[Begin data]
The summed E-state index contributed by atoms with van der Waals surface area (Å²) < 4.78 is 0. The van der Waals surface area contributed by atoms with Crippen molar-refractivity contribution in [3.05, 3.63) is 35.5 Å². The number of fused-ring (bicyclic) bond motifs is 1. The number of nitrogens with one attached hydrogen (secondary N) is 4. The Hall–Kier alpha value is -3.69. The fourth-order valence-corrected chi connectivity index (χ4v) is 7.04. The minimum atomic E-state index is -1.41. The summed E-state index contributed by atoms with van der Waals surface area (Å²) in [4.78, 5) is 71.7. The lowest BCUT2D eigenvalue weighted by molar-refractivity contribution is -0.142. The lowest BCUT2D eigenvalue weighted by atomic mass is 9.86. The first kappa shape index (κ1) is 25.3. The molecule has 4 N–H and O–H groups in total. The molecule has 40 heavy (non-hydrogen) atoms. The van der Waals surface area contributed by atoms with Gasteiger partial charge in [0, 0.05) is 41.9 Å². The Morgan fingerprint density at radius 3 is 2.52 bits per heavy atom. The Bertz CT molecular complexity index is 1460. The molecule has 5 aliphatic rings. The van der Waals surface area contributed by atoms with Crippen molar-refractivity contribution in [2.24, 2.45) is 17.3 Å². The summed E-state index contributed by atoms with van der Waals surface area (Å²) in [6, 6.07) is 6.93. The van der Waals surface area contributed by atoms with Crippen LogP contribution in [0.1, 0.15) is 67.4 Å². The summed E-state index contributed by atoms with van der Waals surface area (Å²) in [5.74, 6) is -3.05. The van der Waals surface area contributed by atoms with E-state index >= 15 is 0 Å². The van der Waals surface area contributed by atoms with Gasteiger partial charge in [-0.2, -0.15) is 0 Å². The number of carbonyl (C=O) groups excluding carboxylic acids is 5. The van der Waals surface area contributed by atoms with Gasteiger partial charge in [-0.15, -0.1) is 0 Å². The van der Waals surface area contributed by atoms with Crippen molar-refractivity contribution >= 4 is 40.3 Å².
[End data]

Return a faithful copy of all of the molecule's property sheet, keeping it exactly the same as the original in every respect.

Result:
The summed E-state index contributed by atoms with van der Waals surface area (Å²) < 4.78 is 0. The van der Waals surface area contributed by atoms with Crippen molar-refractivity contribution in [3.05, 3.63) is 35.5 Å². The number of fused-ring (bicyclic) bond motifs is 1. The number of nitrogens with one attached hydrogen (secondary N) is 4. The Hall–Kier alpha value is -3.69. The fourth-order valence-corrected chi connectivity index (χ4v) is 7.04. The minimum atomic E-state index is -1.41. The summed E-state index contributed by atoms with van der Waals surface area (Å²) in [4.78, 5) is 71.7. The lowest BCUT2D eigenvalue weighted by molar-refractivity contribution is -0.142. The lowest BCUT2D eigenvalue weighted by atomic mass is 9.86. The first kappa shape index (κ1) is 25.3. The molecule has 4 N–H and O–H groups in total. The molecule has 40 heavy (non-hydrogen) atoms. The van der Waals surface area contributed by atoms with Gasteiger partial charge in [0, 0.05) is 41.9 Å². The Morgan fingerprint density at radius 3 is 2.52 bits per heavy atom. The Bertz CT molecular complexity index is 1460. The molecule has 5 aliphatic rings. The van der Waals surface area contributed by atoms with Crippen molar-refractivity contribution in [2.24, 2.45) is 17.3 Å². The summed E-state index contributed by atoms with van der Waals surface area (Å²) in [6, 6.07) is 6.93. The van der Waals surface area contributed by atoms with Crippen LogP contribution in [0.1, 0.15) is 67.4 Å². The summed E-state index contributed by atoms with van der Waals surface area (Å²) in [5.74, 6) is -3.05. The van der Waals surface area contributed by atoms with E-state index >= 15 is 0 Å². The van der Waals surface area contributed by atoms with Gasteiger partial charge in [-0.2, -0.15) is 0 Å². The number of carbonyl (C=O) groups excluding carboxylic acids is 5. The van der Waals surface area contributed by atoms with Gasteiger partial charge in [-0.15, -0.1) is 0 Å². The van der Waals surface area contributed by atoms with Crippen molar-refractivity contribution >= 4 is 40.3 Å².